Ahh, the European getaway, new and inspiring sights, smells, and sounds; the discovery of beautiful things. In this week's tales of life-changing operatic events, we hear from two patrons of the COC who fell in love with opera while taking a trip across the pond.
My most memorable opera experience was in France in June last year (2015). I was visiting my French boyfriend who was living in Paris at the time and he told me to dress up for an evening surprise. I had no idea what to expect, so I put on a dress and got whisked away in his little Fiat out to the Parisian suburbs of Sceaux. When we arrived, we walked through a beautiful manicured park until we reached the destination. Turns out, he surprised me with an outdoor performance of La Traviata by Verdi with the Château de Sceaux serving as the backdrop. I thought I was dreaming. It was magnificent. I’ve attached a photo taken on my BlackBerry. It absolutely doesn’t do it justice.
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When did you first listen to opera? For this instalment of The Opera That Changed My Life, we look at two submissions that found the music that changed their lives during (arguably) the most dramatic time in anyone's life: the teenage years.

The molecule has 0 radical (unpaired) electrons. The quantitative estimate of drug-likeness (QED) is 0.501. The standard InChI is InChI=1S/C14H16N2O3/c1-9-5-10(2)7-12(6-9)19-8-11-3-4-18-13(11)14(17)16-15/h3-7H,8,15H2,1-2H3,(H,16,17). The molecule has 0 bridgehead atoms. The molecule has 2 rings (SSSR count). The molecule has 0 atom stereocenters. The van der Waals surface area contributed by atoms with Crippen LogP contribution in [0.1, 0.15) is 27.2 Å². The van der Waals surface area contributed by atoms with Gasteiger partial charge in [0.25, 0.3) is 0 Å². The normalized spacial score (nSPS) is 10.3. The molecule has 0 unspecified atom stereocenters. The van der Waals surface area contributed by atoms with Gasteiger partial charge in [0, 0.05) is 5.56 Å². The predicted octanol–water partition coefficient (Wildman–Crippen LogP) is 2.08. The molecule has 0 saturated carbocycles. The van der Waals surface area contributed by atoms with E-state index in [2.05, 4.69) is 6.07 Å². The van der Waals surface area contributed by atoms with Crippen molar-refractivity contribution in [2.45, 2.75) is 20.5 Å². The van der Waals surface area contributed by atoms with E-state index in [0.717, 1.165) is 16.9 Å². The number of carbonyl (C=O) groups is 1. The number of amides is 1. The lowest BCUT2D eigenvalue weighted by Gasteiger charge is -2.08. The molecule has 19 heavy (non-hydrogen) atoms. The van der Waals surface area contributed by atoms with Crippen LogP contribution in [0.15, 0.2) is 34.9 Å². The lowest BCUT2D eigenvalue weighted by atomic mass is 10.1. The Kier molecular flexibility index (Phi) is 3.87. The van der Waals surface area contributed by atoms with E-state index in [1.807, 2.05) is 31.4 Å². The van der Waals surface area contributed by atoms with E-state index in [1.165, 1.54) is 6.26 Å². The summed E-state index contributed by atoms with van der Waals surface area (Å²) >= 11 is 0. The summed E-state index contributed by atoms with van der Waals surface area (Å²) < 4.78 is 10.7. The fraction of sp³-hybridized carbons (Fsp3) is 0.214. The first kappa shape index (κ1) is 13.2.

La Bohème as a high school student. Act IV, orchestral chords before Mimì sings "Sono andati." That one moment caused me first to shiver and then to weep. Changed my life. I decided this was my career path. And I am fortunate to continue that choice.
The first instalment of our new The Opera That Changed My Life series features COC General Director Alexander Neef's story of the opera that changed his idea of what opera was. It also happened to be his first!
(Transcribed from a conversation with Alexander Neef.)
The opera that changed my life? Fidelio, Beethoven, Staatstheater Stuttgart.
I was one of the first in my family to really go to the opera. I didn’t really see much opera in my youth, but when I started going everyone started going!
This Fidelio was a very striking production, directed by a very famous Russian director, Yuri Lyubinov. At the time, Lyubinov had been given a leave by the Russian government to stage a play in London, and he didn’t go back. They wanted him to go back, but he just didn’t. He was in a legal limbo. He stayed in Europe and started directing a lot of opera, and among the operas that he staged was the Fidelio at Stuttgart.
Sara Fulgoni in the COC production of Bluebeard's Castle. Photo: Michael Cooper © 2001